Rebecca has been working at FFI since September 2007. Though she studied conservation in her BA and MSc, she decided that the life in the jungle just wasn't for her. Having grown up in New York City, she has experienced more pigeons and squirrels than parrots and spider monkeys. So she decided to write about the impact that FFI's projects have on the ground.
Her current role as Communications Officer (Business & Biodiversity) has allowed her to focus her energy towards FFI's innovative Business & Biodiversity Programme. Rebecca helps to get the message out about FFI's strategic corporate partnerships and what they have helped to achieve for global biodiversity.
If you can’t handle the spice of chilli, you’re not alone. Elephants can’t seem to stand it either. In fact, FFI has been harnessing that bit of knowledge to help reduce human-elephant conflict in Cambodia.
We’ve helped farmers in the country’s remote Cardamom Mountains to plant chilli along the edge of their fields. When elephants venture out from the forest towards a farm, the first crop they come to is chilli, which sends them back to their forest home.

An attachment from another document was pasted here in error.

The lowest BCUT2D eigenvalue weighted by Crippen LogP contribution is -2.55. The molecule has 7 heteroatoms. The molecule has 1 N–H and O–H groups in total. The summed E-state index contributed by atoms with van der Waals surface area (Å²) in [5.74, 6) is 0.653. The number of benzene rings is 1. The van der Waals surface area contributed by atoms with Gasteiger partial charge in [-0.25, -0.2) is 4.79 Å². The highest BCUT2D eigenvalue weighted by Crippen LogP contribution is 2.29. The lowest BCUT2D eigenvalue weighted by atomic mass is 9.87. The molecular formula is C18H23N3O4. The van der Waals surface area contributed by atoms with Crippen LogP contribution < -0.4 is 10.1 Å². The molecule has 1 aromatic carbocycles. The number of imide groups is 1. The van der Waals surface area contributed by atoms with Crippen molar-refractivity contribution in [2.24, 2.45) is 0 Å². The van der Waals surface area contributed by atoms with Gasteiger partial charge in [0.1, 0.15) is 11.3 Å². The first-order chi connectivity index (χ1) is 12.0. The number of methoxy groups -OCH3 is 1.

Crop raiding by elephants is a huge issue wherever humans and elephants live side by side. The Cardamoms are particularly poverty stricken, so losing crops can have serious implications for the livelihoods of local people.
Asian elephants are listed as Endangered on the IUCN Red List. Habitat loss is forcing them into ever smaller forest fragments, which inevitably leads to more interaction with humans. FFI is also helping farmers to find ways to make a living that doesn’t lead them to clear the forest.
FFI’s Cambodian elephant work was featured on the BBC News website today:
13 Oct 2009- Cambodia villagers save elephants